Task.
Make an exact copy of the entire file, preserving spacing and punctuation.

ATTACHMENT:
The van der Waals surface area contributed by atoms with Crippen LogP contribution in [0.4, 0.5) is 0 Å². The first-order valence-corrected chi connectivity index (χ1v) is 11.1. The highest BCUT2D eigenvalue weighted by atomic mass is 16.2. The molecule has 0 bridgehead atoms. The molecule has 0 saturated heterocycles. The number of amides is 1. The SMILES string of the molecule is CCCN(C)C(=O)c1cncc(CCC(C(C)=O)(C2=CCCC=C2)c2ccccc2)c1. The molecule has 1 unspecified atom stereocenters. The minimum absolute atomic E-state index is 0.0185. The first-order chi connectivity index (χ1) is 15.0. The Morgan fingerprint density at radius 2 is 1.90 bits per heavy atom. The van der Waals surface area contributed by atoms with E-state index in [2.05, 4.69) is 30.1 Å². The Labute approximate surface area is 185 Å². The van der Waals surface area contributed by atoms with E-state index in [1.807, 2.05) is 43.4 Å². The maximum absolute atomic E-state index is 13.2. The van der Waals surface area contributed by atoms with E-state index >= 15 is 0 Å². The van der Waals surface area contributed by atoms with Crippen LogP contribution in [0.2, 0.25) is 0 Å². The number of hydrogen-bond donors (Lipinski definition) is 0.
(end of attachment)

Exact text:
The van der Waals surface area contributed by atoms with Crippen LogP contribution in [0.4, 0.5) is 0 Å². The first-order valence-corrected chi connectivity index (χ1v) is 11.1. The highest BCUT2D eigenvalue weighted by atomic mass is 16.2. The molecule has 0 bridgehead atoms. The molecule has 0 saturated heterocycles. The number of amides is 1. The SMILES string of the molecule is CCCN(C)C(=O)c1cncc(CCC(C(C)=O)(C2=CCCC=C2)c2ccccc2)c1. The molecule has 1 unspecified atom stereocenters. The minimum absolute atomic E-state index is 0.0185. The first-order chi connectivity index (χ1) is 15.0. The Morgan fingerprint density at radius 2 is 1.90 bits per heavy atom. The van der Waals surface area contributed by atoms with E-state index in [2.05, 4.69) is 30.1 Å². The Labute approximate surface area is 185 Å². The van der Waals surface area contributed by atoms with E-state index in [1.807, 2.05) is 43.4 Å². The maximum absolute atomic E-state index is 13.2. The van der Waals surface area contributed by atoms with E-state index >= 15 is 0 Å². The van der Waals surface area contributed by atoms with Crippen LogP contribution in [0.2, 0.25) is 0 Å². The number of hydrogen-bond donors (Lipinski definition) is 0.